Archive for the ‘Winter soup’ Category

Travel | The lentils of Castelluccio

13 November 2013

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The best thing I ate in Italy was a bowl of lentil soup. This is not to disparage all the other wonderful, perhaps more refined things we enjoyed there, but this was, quintessentially, a perfect meal.

We went to Umbria this summer to attend the wedding of two very close friends. Many of the guests, like us, took the opportunity to spend a few days or, as we did, a full week in the somewhat remote and very beautiful region.

The festivities were to take place on a Saturday in a small paradise of an agriturismo (farm-hotel) outside Norcia. We’d barely arrived, quite a bit later than planned, on the Friday evening, when we were swept off for an improvised dinner in town with a hodgepodge of guests. We ordered chaotically, dined boisterously, and drove the waiters mad as our posse of children challenged local Italian kids for a football match in the piazza. It was cliché like a recent Woody Allen film, just with many many more children. It was great. I don’t remember what I ate that evening.

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Two days after the wedding the feted couple organized a hike up Monte Vettore, the highest peak of the Sibillini range, the mountains against which Norcia is nestled. The road from Norcia winds up the lush forested mountainside to a crest, which, on the other side, reveals a large, treeless plateau encircled by higher peaks. It’s an unexpected sight. Off in the distance to the North, an earth-toned village perched amid the towering hills presides, alone.

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I didn’t, at first, realize where I was. Not when everyone stopped their cars, awestruck by the symphony of colors, patchworked in neat rectangles all over the valley. Surely they didn’t grow flowers up here? Only when our host explained that the flowers grow wild among the lentils, did it hit me: Castelluccio, of course! I know the lentils of Castelluccio, world famous little pulses often mentioned in the the same breath as French Puy lentils. If I think carefully, I even remember that Simone comes from the region of Castelluccio and some years ago brought us a bag of precious lentils from a home trip. Here we are — amazing!

As I witnessed and have now learned, Castelluccio lentils are grown in this valley without the use of pesticides, using an old tradition of three-year crop rotation alternating lentils, cereals (spelt, barley), and pasture. In 1997 Castellucio received the geographical protection certificate from the European Union. Only lentils marked Lenticchia di Castelluccio di Norcia — IGP (Indicazione Geografica Protetta) are guaranteed to come from this plateau. ‘Norcia’ or ‘Umbrian lentils’ most likely do not.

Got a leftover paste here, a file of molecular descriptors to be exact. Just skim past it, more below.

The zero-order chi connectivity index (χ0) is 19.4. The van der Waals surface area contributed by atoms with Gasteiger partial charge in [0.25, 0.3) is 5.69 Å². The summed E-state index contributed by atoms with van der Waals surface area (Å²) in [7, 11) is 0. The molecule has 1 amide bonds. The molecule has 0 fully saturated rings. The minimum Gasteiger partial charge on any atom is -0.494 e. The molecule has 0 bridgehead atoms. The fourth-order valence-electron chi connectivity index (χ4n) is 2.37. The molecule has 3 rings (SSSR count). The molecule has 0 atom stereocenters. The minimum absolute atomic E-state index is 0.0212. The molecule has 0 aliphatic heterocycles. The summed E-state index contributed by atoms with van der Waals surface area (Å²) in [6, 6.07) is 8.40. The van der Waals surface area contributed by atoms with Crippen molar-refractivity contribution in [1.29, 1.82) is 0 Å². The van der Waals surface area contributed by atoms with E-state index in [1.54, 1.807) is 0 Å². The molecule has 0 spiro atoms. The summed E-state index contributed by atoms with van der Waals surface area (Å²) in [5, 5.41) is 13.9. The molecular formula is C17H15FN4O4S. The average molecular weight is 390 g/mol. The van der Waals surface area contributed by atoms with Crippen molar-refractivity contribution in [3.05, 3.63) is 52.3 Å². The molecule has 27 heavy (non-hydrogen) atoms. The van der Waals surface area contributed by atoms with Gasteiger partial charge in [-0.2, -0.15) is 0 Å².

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But we had a mountain to climb. A veritable caravan set off — adults, children, small children, babies — little groups trickling up the mountain path. Some were faster than others; not everyone made it to the top. For a while I tried to catch up with Leo, who had scampered off with a group of eager mountaineers, but as they receded ever farther up I thought better to wait for those lower down who were carrying Louise. It was a serious hike. A hike where, at some, you stop speaking to your companions for lack of breath. Where your mind starts to wander over the scenery, conjuring up the Mediterranean in the distance. The kind of hike that makes you hungry.

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It feels as though I practically ran down that mountain, even with Louise on my back, as the light deepened, probably because by then I knew what awaited at the ‘merenda’ (afternoon snack) planned in Castelluccio.

We were not the first to arrive, to plonk down wearily on the wooden benches with sprawling views of the valley below, and immediately a large plate of lentil soup arrived. It was very simple, with a half-submerged slice of bread and generous drizzle of olive oil. It tasted, as far as my ravenous palate could tell, mainly and, most deliciously, of lentils. It was probably the best soup I had ever eaten. That first bowl, and a second one, and most of Louise’s as well. The salumi and cheeses that followed are completely forgotten in the shadow of that soup.

Seeing the crops, trudging up Monte Vettore for hours, overlooking the fields and village, before digging into a bowl of soup made of the fruit of this sumptuous valley. That was perfect.

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I asked Simone for his mom’s lentil soup recipe, which she was most kind to share. Here it is, exactly as is. It should resemble very closely the one we had in Castelluccio. Mille grazie!

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“I’m glad to export the recipe for lentils: here is how I do it, but the variations are many.

Ingredients: lentils, celery, carrot, onion, garlic, sausage if you wish. Water: 1 1/4 lt. for 500 gr. of lentils.

Castelluccio lentils do not need preliminary soaking; for other kinds read instructions.